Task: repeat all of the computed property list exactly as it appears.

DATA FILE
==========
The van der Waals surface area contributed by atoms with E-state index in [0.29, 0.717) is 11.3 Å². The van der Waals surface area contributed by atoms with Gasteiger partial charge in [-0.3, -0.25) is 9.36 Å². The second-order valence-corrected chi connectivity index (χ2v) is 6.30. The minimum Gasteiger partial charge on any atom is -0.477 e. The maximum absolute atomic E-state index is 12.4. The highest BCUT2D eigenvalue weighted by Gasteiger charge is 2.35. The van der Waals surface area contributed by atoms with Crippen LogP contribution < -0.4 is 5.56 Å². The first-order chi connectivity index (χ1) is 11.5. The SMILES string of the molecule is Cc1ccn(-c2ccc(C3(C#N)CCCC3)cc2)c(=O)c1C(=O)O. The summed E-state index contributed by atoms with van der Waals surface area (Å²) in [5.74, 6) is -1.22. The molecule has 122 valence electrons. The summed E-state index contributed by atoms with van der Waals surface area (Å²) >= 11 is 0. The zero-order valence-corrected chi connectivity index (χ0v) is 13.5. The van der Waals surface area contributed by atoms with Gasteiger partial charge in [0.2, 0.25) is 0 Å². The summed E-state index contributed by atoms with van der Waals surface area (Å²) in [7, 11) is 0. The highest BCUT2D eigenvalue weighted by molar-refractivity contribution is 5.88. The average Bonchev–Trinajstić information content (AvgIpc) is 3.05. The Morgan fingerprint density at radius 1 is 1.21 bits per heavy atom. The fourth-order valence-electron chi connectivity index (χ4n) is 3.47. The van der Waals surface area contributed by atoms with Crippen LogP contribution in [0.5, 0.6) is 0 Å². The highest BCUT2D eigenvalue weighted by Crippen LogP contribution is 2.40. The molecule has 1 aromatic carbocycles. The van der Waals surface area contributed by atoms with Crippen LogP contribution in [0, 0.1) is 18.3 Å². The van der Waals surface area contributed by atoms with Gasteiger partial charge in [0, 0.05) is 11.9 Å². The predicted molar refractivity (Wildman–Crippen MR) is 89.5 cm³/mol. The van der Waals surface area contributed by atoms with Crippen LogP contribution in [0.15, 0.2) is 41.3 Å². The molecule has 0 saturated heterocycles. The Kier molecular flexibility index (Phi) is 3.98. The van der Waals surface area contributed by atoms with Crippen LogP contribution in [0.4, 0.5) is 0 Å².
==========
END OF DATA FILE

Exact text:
The van der Waals surface area contributed by atoms with E-state index in [0.29, 0.717) is 11.3 Å². The van der Waals surface area contributed by atoms with Gasteiger partial charge in [-0.3, -0.25) is 9.36 Å². The second-order valence-corrected chi connectivity index (χ2v) is 6.30. The minimum Gasteiger partial charge on any atom is -0.477 e. The maximum absolute atomic E-state index is 12.4. The highest BCUT2D eigenvalue weighted by Gasteiger charge is 2.35. The van der Waals surface area contributed by atoms with Crippen LogP contribution < -0.4 is 5.56 Å². The first-order chi connectivity index (χ1) is 11.5. The SMILES string of the molecule is Cc1ccn(-c2ccc(C3(C#N)CCCC3)cc2)c(=O)c1C(=O)O. The summed E-state index contributed by atoms with van der Waals surface area (Å²) in [5.74, 6) is -1.22. The molecule has 122 valence electrons. The summed E-state index contributed by atoms with van der Waals surface area (Å²) >= 11 is 0. The zero-order valence-corrected chi connectivity index (χ0v) is 13.5. The van der Waals surface area contributed by atoms with Gasteiger partial charge in [0.2, 0.25) is 0 Å². The summed E-state index contributed by atoms with van der Waals surface area (Å²) in [7, 11) is 0. The highest BCUT2D eigenvalue weighted by molar-refractivity contribution is 5.88. The average Bonchev–Trinajstić information content (AvgIpc) is 3.05. The Morgan fingerprint density at radius 1 is 1.21 bits per heavy atom. The fourth-order valence-electron chi connectivity index (χ4n) is 3.47. The van der Waals surface area contributed by atoms with Crippen LogP contribution in [0.5, 0.6) is 0 Å². The highest BCUT2D eigenvalue weighted by Crippen LogP contribution is 2.40. The molecule has 1 aromatic carbocycles. The van der Waals surface area contributed by atoms with Crippen LogP contribution in [0, 0.1) is 18.3 Å². The van der Waals surface area contributed by atoms with Gasteiger partial charge in [0, 0.05) is 11.9 Å². The predicted molar refractivity (Wildman–Crippen MR) is 89.5 cm³/mol. The van der Waals surface area contributed by atoms with Crippen LogP contribution in [0.15, 0.2) is 41.3 Å². The molecule has 0 saturated heterocycles. The Kier molecular flexibility index (Phi) is 3.98. The van der Waals surface area contributed by atoms with Crippen LogP contribution in [0.4, 0.5) is 0 Å².